Paying over 22 million dollars a year to Teixeira until he’s 36 never seemed all that prudent. However for at least the first few years of his deal Teixeira was able to provide the Yankees some value through his home runs and smooth defensive at first — even if he had become a 250 hitter with declining on-base skills. But Teixeira hurt his wrist in 2013 and those type of injuries can be devastating for power hitters. New York may only be on the hook for three more years, but there’s a solid chance the 60 plus million they owe the switch hitter is going to be dead money.
5. Ryan Howard 34
2012- 2016, 5 yrs/$125M 23 million dollar option for 2017 with ten million dollar buyout
Once the gold standard of terrible contracts, Howard’s deal gets comparatively less terrible every year. That has nothing to do with Howard’s play on the field — he’s been an injured mess the past couple of seasons — but because Major League teams refuse to learn from Ruben Amaro’s mistake and keep giving long-term big money to one-dimensional first baseman in their thirties. As you can see above, bad contracts can still be trade-able and if Howard manages to put up decent numbers in 2014 it’s not out of the realm of possibility the Phillies can eat some salary and ship Howard to the American League where he belongs.
4. Alex Rodriguez 38
2008-2017, 10 yrs/$252.87M
Alex Rodriguez’s contract got a little bit less horrible when he suspended for the 2014 season, meaning the Yankees don’t have to pay him. But even in the Bronx, where money grows from the concrete, the logic behind paying a player with a dodgy PED history 20 million dollars a year until he’s 42 was never very sound. Then there is the 30 million dollars in incentives he will get for home run milestones between 660 and 763. (He’s at 654). We’re pretty confident the Yankees and most of their fans are hoping A-Rod gets hit with another PED positive and is suspended for life.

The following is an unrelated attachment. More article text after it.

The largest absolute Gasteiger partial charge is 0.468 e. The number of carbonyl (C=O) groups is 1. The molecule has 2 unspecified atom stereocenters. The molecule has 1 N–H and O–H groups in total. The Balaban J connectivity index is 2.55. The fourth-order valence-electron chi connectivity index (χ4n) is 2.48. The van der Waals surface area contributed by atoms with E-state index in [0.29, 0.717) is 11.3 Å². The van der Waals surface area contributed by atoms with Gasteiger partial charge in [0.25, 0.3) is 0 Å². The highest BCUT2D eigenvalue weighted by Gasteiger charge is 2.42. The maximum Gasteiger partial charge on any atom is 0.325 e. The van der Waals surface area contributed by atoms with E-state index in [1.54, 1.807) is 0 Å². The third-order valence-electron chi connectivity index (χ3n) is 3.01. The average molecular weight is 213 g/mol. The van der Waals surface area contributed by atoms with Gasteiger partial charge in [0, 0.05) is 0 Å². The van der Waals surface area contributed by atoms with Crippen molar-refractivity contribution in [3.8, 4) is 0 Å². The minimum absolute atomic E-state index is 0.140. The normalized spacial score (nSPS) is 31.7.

3. Albert Pujols 34
2012-2021, 10 yrs/$240M
No doubt Pujols was the best player in baseball over the 11 years before the Angles signed him. However the three-time MVP winner had a down year in 2011 and was already showing his first signs of decline when Arte Moreno gave an average of 24 million a year until the age of 41. (Or is it 43, as rumors of Pujols being older than his listed age have long been rampant.) Pujols has been in a straight line decline since joining the Angels and between him and Hamilton … well, at least the Halos have Mike Trout and his terrific new contract.
2. Robinson Cano, 31
2014-2023, 10 yrs/$240M
Maybe it’s a good idea if teams just stayed away from 10 yrs/$240m contracts. This head-scratching deal may have been good for Jay-Z, but he can’t imagine it being a winner for Seattle, who will be paying a mint for a really-good-but-not-quite-great player until he’s 40. We also doubt it will turn out well for Cano; his offensive numbers will slip thanks to his new home’s tougher dimension and he’ll also suffer the indignity of being near the top of every worst contract list for the next decade. Sure he’ll be well paid, but he probably could have been almost as well paid if he stayed in his New York comfort zone.
1. Miguel Cabrera 30
2014-2023, 10 years/$300 million
MLB teams never learn. Or maybe they just don’t care. After seeing big-boned first baseman types Ryan Howard, Mark Teixiera and Albert Pujols all decline precipitously in their thirties, the Tigers still decided to give 30 year old Miguel Cabrera — not a skinny man and one who may struggle with alcohol problems — a 10 year deal. The worst part is they didn’t have to: Cabrera was already signed through 2015. Anyway, Cabrera is pretty great, at least for now, and it’s not your money.